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This week I’m at the 8th IT Security Automation Conference in Baltimore, which is co-located with the SANS National Cybersecurity Innovation Conference, so I think this is probably a short post, but it’s in important one (IMNSHO.  It’s been an interesting week so far, but I’ve not really been surprised by anything I’ve seen or heard yet.  Well, except one thing.

And, this one thing wasn’t really much of a surprise, but it put a finger on something that many of us have known for a while – it gave it a name.  During the first few keynotes, and then during a CISO playbook discussion put on by Tony Sager (former NSA IAD), all sorts of claims were made about our scarcity of security professionals.  But, an interesting observation was made: We still suck at doing security.  How can we have zero unemployment in the field, and still get it wrong?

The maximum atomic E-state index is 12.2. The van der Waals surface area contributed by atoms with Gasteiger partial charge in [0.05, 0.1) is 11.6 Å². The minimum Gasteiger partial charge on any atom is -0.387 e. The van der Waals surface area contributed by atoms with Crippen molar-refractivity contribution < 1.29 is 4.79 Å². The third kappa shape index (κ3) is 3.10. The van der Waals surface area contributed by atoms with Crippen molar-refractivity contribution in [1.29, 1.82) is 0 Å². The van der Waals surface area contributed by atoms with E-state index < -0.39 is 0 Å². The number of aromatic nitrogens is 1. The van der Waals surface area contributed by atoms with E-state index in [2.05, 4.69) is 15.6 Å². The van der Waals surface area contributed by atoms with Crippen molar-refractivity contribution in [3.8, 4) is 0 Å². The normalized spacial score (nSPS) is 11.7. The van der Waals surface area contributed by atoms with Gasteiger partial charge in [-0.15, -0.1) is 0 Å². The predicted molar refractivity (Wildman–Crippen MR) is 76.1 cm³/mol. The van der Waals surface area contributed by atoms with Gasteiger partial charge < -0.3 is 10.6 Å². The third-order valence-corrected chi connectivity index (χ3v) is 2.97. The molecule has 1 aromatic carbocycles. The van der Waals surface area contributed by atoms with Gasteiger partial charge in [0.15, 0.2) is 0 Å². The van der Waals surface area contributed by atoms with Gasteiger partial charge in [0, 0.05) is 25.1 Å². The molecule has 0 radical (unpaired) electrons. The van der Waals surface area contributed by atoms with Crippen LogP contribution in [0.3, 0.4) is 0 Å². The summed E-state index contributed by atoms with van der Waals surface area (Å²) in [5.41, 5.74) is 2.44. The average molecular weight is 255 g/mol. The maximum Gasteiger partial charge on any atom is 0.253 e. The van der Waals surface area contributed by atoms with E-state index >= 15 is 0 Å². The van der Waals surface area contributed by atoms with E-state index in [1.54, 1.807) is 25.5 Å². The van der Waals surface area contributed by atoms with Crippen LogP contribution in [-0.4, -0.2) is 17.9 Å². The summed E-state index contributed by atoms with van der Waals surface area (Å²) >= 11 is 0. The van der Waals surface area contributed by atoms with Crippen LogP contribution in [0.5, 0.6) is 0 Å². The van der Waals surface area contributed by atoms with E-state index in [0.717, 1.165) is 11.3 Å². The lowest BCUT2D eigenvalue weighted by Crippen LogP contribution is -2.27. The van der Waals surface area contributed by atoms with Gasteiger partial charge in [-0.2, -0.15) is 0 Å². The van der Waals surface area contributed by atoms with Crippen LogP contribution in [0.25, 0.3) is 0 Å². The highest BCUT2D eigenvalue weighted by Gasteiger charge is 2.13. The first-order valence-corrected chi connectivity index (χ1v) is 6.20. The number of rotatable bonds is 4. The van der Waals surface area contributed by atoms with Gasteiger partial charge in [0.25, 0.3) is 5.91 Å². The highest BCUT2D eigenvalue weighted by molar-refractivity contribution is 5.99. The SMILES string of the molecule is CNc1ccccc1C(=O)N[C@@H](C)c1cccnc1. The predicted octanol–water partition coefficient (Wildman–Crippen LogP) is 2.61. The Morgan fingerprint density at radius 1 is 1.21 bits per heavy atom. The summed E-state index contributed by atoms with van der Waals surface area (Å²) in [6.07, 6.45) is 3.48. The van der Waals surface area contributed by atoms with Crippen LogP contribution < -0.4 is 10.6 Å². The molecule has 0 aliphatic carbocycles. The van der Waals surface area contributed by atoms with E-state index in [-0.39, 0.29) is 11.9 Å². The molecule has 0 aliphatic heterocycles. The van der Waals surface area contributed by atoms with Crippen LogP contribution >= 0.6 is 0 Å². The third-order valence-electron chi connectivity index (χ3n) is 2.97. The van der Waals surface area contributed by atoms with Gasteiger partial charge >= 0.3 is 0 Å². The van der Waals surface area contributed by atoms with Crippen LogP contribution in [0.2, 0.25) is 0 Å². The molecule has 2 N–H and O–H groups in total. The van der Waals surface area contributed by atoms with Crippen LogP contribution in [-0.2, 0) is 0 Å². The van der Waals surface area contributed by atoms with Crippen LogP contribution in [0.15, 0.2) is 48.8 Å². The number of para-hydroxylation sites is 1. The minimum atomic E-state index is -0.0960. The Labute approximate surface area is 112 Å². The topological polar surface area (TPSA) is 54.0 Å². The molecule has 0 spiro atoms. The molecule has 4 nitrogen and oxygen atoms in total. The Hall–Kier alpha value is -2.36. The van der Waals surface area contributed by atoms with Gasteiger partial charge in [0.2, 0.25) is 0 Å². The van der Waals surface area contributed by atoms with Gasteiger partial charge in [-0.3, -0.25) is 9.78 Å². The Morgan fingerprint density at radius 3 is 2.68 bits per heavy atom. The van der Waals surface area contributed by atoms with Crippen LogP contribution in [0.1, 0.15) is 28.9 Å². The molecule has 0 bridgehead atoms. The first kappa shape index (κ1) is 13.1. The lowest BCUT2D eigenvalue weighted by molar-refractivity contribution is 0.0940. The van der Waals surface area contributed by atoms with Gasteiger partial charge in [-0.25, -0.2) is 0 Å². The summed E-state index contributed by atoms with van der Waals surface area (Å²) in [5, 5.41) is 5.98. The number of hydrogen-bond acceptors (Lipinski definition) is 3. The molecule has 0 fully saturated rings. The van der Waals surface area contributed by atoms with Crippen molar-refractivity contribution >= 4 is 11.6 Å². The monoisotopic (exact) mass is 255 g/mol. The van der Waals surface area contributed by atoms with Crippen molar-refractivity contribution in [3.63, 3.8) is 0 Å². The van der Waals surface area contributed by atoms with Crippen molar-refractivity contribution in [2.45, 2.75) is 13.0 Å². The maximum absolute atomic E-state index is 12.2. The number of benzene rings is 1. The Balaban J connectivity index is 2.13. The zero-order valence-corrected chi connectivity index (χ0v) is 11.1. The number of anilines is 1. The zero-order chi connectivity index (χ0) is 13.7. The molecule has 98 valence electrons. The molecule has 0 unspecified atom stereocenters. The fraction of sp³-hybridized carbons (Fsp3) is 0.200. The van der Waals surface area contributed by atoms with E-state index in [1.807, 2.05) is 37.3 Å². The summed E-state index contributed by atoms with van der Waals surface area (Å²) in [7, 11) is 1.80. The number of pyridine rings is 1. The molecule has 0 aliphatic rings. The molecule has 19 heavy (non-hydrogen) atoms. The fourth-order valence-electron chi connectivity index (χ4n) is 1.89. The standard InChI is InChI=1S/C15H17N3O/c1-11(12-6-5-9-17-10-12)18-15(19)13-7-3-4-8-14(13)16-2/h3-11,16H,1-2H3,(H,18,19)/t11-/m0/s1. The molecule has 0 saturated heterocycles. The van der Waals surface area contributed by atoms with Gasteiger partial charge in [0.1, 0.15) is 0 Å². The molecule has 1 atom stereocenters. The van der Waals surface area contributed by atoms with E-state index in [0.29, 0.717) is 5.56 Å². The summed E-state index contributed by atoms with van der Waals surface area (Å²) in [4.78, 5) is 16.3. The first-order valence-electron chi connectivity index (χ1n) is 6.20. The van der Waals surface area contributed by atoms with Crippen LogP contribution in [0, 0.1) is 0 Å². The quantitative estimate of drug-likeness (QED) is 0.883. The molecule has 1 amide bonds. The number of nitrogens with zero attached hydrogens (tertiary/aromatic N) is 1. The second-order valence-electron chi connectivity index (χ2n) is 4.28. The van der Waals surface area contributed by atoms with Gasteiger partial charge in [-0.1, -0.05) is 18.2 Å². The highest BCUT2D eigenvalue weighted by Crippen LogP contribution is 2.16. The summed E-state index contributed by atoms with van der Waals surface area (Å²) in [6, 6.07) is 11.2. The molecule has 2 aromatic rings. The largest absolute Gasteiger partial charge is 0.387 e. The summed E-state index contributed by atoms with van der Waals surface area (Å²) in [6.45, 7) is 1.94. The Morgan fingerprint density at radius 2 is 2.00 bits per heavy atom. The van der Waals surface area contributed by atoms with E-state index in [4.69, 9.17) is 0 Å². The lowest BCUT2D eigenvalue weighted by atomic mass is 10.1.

The answer was simple: We don’t have the right players.  Borrowing a concept from American football, there is an area on the field where each play is more intense than if it is played elsewhere.  This area is between the 20 yard line and the goal line – when the offense is about to score, and the defense has a final opportunity to hold them off.

The observation goes a bit further.  Given the increasingly complex and dynamic world in which we’re living, we will need an increasing number of red zone security professionals.  This is a subset of all security professionals, and represents those people capable of keeping their cool, assessing the situation, finding the problems quickly and accurately, and making decisions under pressure.

If you’re running a risk management program, something you might ask yourself today is this: How many red zone players do I have?  Do I have people capable of tracking down and analyzing malware?  Do I have open channels to CSIRTS?  Do I have people who care about this sort of thing?  This goes beyond crafting practical policy, understanding theory, and analyzing the security of configurations.  It’s playing in the red zone, where our jobs are to prevent the adversary from scoring.